Saturday, 10 January 2015

The Ultimate Guide for Editing Your Novel

The Ultimate Guide for Editing Your Novel
It's done.

For one full year, plus a few days, I have been editing my first novel, Elementalists: Burning Desire. What a process! Fortunately, it was long ago when I read step #7 on an article called 25 Steps to Being a Traditionally Published Author, which helped mentally prepare me well in advance for the editing process. The advice was simple and brutal:

"REVISIONS ARE NOT COPY EDITS; THEY ARE MAJOR SURGERY AND THEY SUCK"

It would still be months until I was fully able to comprehend what this meant. Right around December 31, 2013, I finished writing my novel at 131,000 words. On January 5, 2015 I finished my editing. All of 2014 was spent editing - almost every single day. In that time I went through four complete drafts of my book. In other words, I started on page one and edited all the way through to the last word, and I did this four times from cover to cover. The word count peaked at 179,000 but settled closer to 155,000 in the end.

There are A LOT of things I learned during this time and my ability to write proficiently grew phenomenally during the process. Below are my biggest learning points, and hopefully, points that will help serve you as your ultimate guide for editing your novel.

1. Pick some good music and bloody enjoy your editing.


Not what you were expecting for point #1? Tough. This is the most important item on this list.

You're going to be spending A LOT of time editing, so you'd better damn well enjoy the process. Find some music that you like, preferably something without lyrics so you won't be distracted. Amp up the volume and then get to work. By the way, music improves your productivity, so there you go, science and stuff. Don't work in dead silence, because it sucks.

Need suggestions of what to listen to or where to listen while you edit? Here are a few:

Artists to listen to while you edit:
- Lindsey Stirling (Techno/violin)
- God is an Astronaut (Post rock)
- Mogwai (Post rock)
- This Will Destroy You (Post rock)
- Explosions in the Sky (Post rock)
- Hans Zimmer (Epic movie music and more)
- Two Steps From Hell (Epic music in general)
- Playlist of the music that I found the most inspiring while writing my novel

Have more suggestions? Leave a comment on this post.

Where to go to listen to music while you work
- Youtube (but ads are annoying)
- Pandora - Pay $4.99 or whatever the cost is for a monthly subscription. If you live outside of the US like me and can't access it, install Zenmate, and BOOM, problem solved.
- Spotify - I don't use it myself but I hear it's awesome.
- Never Ending Playlist - It uses YouTube to generate endless playlists of an artist you want to listen to. Free.

2. Use a text to voice program.


Try Ivona. Someone linked this on Reddit's /r/writing subreddit at some point. I tried it and fell in love with it immediately. Editing without Ivona's minireader app is like trying to master figure skating while wearing shoes.

Here's the thing, when you read your draft in your head you miss stuff. Your brain simply isn't programmed to read every single word on the page. We see words as groups and as wholes. When I started using Ivona and listening to what I wrote, read out loud, I was absolutely blown away by the number of duplicate and missing words in my story. Not only that, but there were countless sentences that sounded fine in my head but had something wrong with them that only became apparent after being read out loud by an external voice.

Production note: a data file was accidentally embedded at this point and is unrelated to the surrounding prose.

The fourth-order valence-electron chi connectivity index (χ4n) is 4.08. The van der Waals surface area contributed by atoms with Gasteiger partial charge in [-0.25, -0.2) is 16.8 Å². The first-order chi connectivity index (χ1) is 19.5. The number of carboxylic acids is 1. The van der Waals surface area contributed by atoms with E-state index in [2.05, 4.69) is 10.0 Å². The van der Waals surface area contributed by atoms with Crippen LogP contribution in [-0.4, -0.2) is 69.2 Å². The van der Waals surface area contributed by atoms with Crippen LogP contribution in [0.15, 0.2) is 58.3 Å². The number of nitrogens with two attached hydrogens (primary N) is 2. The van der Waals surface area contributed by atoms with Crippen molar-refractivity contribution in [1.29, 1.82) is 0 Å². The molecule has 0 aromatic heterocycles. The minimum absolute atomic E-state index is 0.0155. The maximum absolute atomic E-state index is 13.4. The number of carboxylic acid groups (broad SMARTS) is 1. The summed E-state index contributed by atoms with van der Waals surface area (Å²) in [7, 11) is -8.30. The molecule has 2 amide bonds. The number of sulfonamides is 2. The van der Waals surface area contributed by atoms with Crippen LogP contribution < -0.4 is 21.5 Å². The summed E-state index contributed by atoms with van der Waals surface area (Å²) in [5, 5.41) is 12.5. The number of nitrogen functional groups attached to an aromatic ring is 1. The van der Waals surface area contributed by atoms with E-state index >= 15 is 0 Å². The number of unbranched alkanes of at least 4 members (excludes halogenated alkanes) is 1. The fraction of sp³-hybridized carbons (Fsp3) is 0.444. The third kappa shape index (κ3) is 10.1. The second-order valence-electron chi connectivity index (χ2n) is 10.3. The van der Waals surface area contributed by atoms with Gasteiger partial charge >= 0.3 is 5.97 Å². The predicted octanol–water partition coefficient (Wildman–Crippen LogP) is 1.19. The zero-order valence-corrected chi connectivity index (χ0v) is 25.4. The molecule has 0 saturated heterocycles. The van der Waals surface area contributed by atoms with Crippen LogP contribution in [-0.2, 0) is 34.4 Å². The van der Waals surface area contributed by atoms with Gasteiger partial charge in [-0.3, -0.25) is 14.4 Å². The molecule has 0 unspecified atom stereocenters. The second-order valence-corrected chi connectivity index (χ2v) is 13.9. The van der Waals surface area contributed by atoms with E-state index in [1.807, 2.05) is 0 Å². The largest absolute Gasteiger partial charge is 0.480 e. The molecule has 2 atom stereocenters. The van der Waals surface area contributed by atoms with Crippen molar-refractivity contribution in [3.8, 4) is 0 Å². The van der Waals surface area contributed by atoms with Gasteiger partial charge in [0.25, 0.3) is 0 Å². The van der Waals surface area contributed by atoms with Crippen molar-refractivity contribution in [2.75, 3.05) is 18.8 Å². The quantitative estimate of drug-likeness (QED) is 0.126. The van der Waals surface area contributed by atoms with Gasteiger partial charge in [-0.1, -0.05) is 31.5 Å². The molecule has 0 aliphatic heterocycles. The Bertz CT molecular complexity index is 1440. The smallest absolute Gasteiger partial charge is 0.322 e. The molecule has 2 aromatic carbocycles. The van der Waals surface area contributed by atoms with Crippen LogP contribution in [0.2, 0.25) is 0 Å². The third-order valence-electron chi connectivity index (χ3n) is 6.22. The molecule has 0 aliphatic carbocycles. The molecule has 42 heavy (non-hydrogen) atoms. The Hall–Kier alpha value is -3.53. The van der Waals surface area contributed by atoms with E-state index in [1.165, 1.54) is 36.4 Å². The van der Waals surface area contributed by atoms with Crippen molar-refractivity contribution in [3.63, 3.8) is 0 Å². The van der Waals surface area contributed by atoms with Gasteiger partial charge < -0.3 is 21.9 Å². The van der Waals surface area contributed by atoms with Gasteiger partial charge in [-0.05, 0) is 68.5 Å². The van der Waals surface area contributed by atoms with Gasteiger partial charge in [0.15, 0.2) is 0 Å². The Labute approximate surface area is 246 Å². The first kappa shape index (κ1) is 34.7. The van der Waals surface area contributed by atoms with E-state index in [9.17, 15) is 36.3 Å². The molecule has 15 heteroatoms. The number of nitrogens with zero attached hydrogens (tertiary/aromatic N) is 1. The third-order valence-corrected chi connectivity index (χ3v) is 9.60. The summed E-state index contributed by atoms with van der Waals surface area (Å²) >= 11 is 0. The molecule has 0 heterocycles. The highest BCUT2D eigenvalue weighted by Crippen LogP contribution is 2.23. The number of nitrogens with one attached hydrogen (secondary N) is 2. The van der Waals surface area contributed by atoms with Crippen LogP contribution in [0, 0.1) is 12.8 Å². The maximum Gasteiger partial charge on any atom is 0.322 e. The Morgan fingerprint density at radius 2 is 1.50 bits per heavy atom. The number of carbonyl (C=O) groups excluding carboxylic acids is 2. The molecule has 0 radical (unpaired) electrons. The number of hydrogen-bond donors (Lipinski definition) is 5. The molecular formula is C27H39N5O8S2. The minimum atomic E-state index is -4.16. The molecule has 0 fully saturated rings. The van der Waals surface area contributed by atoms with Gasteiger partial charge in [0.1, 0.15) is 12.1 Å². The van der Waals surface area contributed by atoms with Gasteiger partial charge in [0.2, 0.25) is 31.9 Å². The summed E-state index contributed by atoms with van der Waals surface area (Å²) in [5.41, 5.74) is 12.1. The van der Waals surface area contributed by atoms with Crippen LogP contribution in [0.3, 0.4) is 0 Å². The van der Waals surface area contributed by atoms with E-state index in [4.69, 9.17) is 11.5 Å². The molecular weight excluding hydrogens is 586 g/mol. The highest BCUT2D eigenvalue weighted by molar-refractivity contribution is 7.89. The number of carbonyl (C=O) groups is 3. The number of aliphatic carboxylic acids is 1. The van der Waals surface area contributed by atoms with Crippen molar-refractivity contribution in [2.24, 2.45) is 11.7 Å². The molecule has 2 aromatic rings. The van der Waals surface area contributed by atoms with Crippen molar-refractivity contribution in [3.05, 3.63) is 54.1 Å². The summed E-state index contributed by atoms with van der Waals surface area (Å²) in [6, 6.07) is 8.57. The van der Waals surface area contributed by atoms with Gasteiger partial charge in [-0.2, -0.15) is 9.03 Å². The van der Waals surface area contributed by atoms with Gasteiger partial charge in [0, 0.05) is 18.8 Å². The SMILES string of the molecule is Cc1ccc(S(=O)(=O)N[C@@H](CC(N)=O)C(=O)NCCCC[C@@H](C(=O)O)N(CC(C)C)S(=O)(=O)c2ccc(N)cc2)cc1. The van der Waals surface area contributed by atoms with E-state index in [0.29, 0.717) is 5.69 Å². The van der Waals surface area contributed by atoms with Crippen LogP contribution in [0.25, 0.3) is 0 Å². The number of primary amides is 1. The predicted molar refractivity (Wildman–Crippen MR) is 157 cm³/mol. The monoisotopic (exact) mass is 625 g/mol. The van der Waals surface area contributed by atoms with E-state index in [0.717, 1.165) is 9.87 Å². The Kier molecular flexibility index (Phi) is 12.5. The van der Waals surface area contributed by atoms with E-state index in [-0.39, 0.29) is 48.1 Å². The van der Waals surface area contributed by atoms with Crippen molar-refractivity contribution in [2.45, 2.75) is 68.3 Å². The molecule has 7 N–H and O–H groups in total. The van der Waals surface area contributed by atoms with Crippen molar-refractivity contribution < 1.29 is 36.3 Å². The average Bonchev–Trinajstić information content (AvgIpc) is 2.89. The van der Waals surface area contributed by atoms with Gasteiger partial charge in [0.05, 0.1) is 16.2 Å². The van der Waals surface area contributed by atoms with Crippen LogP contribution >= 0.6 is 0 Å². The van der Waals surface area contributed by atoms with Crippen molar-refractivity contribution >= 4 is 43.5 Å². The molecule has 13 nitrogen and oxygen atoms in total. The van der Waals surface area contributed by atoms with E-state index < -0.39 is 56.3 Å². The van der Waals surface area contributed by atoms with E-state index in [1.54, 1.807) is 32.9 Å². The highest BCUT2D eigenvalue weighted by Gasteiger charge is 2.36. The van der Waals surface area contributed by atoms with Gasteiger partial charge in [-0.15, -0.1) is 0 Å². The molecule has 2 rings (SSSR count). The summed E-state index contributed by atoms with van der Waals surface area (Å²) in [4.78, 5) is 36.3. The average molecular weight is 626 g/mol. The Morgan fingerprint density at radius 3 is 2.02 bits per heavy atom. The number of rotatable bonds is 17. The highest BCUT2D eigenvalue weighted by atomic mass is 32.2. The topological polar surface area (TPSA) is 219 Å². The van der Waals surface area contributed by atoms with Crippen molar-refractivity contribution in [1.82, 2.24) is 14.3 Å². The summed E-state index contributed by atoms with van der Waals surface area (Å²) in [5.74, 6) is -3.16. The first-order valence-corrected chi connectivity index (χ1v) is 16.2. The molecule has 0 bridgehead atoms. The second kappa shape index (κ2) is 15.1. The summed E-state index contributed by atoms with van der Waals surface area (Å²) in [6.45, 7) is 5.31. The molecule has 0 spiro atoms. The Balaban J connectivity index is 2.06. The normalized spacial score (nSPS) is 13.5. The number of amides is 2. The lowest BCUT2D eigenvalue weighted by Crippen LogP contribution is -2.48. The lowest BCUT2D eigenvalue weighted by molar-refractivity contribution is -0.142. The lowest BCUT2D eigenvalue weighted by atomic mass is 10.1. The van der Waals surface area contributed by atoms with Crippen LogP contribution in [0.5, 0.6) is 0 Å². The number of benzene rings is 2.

Here was my method for using Ivona.

First, I would edit either a sentence, a paragraph, or a page; whatever felt right at the time. Then, I would have Ivona read it back to me. What often sounded fine in my head had a completely different vibe when verbalized, The software spoke the truth and put my lazy mind to shame. It was almost like it was chastising me, saying, "Really? Are you sure that you're satisfied with that pile of rubbish?"

Ouch.

Once I finished several chapters, I would load up Diablo 3 on one monitor (awesome game) and set my draft and Ivona to the other. Ivona would read my entire chapter out loud while I played and listened. If anything sounded off, I would pause the game, minimize and make the changes. Rinse and repeat.

Yes, Diablo 3 was part of my editing strategy. And you know what, it bloody worked. Don't judge me, or do. I don't care.

3) Suck it up and make big changes.


Rip your draft apart like you're a starving wolf ravaging its lifesaving meal.

This means cutting entire scenes; entire chapters even. This means tons of rewriting. This means moving sections around and making things flow better.

EDITING IS NOT ABOUT MAKING GRAMMAR AND SPELLING EDITS.

I mean, it's a part of it, but a very small part.

Your first draft is going to suck. That's not an 'if' or a 'maybe.' It's a guarantee, especially if it's your first novel. That's okay though, it's normal. What's important is that you can shove your ego aside, recognize that your draft sucks and then edit the crap out of it so it doesn't suck anymore.

I completely rewrote my first two chapters on my first run through of edits because they were so cringe-inducingly terrible that I wanted to stick toothpicks in my eyes after reading even a single sentence. Don't believe me? Check this out:

“Have a good day!” she told him when he was almost ready to leave the house, providing him with a motherly kiss on the cheek.

(I'm so sorry you had to see that.)

My entire first two chapters were like this, and the writing only became slightly better as the book progressed. After a year of editing however, I am happy to say that I am quite pleased to show off anything from any chapter now.

4) Avoid writing's biggest pitfalls.


Let's start with deus ex machina.